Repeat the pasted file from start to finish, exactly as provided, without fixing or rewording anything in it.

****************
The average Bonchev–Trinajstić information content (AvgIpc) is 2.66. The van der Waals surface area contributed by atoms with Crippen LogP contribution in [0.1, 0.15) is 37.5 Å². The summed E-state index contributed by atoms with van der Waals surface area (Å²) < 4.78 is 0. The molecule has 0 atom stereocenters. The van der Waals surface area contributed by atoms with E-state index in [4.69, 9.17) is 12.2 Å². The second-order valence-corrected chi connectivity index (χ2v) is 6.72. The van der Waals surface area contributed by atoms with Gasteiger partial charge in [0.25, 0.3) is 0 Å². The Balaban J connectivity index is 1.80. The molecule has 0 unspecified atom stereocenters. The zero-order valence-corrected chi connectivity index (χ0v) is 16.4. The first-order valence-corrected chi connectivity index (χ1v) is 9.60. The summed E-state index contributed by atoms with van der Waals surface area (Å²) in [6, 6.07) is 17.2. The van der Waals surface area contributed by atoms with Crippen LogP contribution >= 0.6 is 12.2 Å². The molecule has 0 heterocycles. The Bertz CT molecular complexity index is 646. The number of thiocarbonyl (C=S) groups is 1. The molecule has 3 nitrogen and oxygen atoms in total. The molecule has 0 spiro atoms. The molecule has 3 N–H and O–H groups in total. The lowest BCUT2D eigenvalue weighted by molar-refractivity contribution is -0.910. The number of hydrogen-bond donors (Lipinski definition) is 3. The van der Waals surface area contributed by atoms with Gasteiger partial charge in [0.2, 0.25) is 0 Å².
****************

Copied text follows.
The average Bonchev–Trinajstić information content (AvgIpc) is 2.66. The van der Waals surface area contributed by atoms with Crippen LogP contribution in [0.1, 0.15) is 37.5 Å². The summed E-state index contributed by atoms with van der Waals surface area (Å²) < 4.78 is 0. The molecule has 0 atom stereocenters. The van der Waals surface area contributed by atoms with E-state index in [4.69, 9.17) is 12.2 Å². The second-order valence-corrected chi connectivity index (χ2v) is 6.72. The van der Waals surface area contributed by atoms with Gasteiger partial charge in [0.25, 0.3) is 0 Å². The Balaban J connectivity index is 1.80. The molecule has 0 unspecified atom stereocenters. The zero-order valence-corrected chi connectivity index (χ0v) is 16.4. The first-order valence-corrected chi connectivity index (χ1v) is 9.60. The summed E-state index contributed by atoms with van der Waals surface area (Å²) in [6, 6.07) is 17.2. The van der Waals surface area contributed by atoms with Crippen LogP contribution >= 0.6 is 12.2 Å². The molecule has 0 heterocycles. The Bertz CT molecular complexity index is 646. The number of thiocarbonyl (C=S) groups is 1. The molecule has 3 nitrogen and oxygen atoms in total. The molecule has 0 spiro atoms. The molecule has 3 N–H and O–H groups in total. The lowest BCUT2D eigenvalue weighted by molar-refractivity contribution is -0.910. The number of hydrogen-bond donors (Lipinski definition) is 3. The van der Waals surface area contributed by atoms with Gasteiger partial charge in [0.2, 0.25) is 0 Å².